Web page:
A preferred embodiment of the invention has been shown in FIG. 6. Here, the alternative antenna 30 of FIG. 4 is combined with the interior base 42 of FIG. 5 to form a repeater combination 50 that includes dipole segments 22, reflector elements 26 and, on the interior base 42, director elements 44. This arrangement more nearly approximates a passive dipole array that is highly directional and which exhibits considerable gain along the sensitive axis which is orthogonal to the parasitic elements.
As in the other embodiments, the spacing between adjacent elements is at least 1/10 wavelength and the effective length of the director is less than 1/2 wavelength while the reflector is more than 1/2 wavelength. In one experimental model, the director was set at 0.45 wave length while the radiator was set at 0.58 wave length.
FIG. 7 is an electrical diagram of the dipole 18 of FIG. 1 connected to the radiating mast 12. As shown, the connection to one arm of the dipole 18 is through a capacitive element 46 and through an inductive element 48 to the other arm of the dipole 18. The impedance values are selected or tuned for optimum electrical coupling between the radiator mast 12 and the dipole 18 at the frequencies of interest. Since the dipole elements of the other embodiments are electrically equivalent to the dipole of FIG. 1, the electrical interconnection would be similar.
Thus there has been shown a passive antenna repeater for a portable cellular telephone which is to be used in the interior of a vehicle. The repeater unit in its simplest embodiment includes a passive dipole which is coupled to a mast radiator that has unobstructed communication with a "cell". The portable telephone is operated within the vehicle which would otherwise effectively shield the telephone antenna from the "cell".
As a result, the telephone antenna and the dipole are now in direct, line of sight, electromagnetic radiant communication for transmission and reception of electrical signals. The signals received by the passive dipole are radiated from the radiator mast and the signals received by the radiator mast are radiated from the dipole to the interior telephone antenna at power levels which are sufficiently low to pose no human health hazard.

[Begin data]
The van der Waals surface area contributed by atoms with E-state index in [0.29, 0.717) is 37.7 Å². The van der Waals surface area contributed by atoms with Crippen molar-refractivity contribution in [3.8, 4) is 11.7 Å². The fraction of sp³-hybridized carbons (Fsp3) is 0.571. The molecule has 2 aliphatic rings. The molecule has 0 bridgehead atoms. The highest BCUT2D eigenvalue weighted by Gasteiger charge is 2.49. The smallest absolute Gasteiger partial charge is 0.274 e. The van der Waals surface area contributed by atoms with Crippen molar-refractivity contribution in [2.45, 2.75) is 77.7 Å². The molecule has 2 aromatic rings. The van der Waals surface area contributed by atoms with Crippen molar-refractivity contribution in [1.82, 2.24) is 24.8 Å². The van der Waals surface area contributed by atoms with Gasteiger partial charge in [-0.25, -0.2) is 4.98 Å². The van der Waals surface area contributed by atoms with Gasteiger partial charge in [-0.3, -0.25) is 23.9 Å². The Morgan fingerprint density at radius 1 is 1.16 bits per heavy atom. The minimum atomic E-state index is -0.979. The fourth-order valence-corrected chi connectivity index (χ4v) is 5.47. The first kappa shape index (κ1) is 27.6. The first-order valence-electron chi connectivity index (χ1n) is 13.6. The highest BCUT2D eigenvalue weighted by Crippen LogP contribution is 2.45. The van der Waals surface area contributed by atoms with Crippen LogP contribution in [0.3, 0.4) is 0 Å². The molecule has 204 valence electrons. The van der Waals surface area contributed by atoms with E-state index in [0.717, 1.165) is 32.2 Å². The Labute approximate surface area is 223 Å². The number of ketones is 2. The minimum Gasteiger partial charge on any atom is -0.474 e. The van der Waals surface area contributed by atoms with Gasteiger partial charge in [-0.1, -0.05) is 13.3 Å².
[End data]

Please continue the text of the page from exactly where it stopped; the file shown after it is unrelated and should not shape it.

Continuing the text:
In alternative embodiments, additional parasitic elements are added, either to the externally mounted device or to an internally mounted device which is placed on the inner surface of the vehicle glass opposite the externally mounted device.
Other modifications and alterations will appear to those skilled in the art and, accordingly, the scope of the invention should be limited only by the scope of the claims appended hereto.
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|U.S. Classification||343/713, 343/715|
|International Classification||H01Q1/12, H01Q1/32, H04B7/145|
|Cooperative Classification||H01Q1/1285, H01Q1/3283, H04B7/145|
|European Classification||H01Q1/12G2, H01Q1/32L8, H04B7/145|
|Mar 4, 1996||FPAY||Fee payment|
Year of fee payment: 4
|Feb 5, 1997||AS||Assignment|
Owner name: SANWA BANK CALIFORNIA, CALIFORNIA
Free format text: SECURITY AGREEMENT;ASSIGNOR:ORA ELECTRONICS, INC., AS SUCCESSOR-IN-INTEREST TO ALLIANCE RESEARCH CORPORATION;REEL/FRAME:008354/0414
Effective date: 19961231
|Apr 21, 1997||AS||Assignment|
Owner name: FINOVA CAPITAL CORPORATION, CALIFORNIA
Free format text: SECURITY INTEREST;ASSIGNOR:ORA ELECTRONICS, INC.;REEL/FRAME:008447/0347
Effective date: 19970404
|Aug 15, 2000||REMI||Maintenance fee reminder mailed|
|Jan 21, 2001||LAPS||Lapse for failure to pay maintenance fees|
|Mar 27, 2001||FP||Expired due to failure to pay maintenance fee|
Effective date: 20010119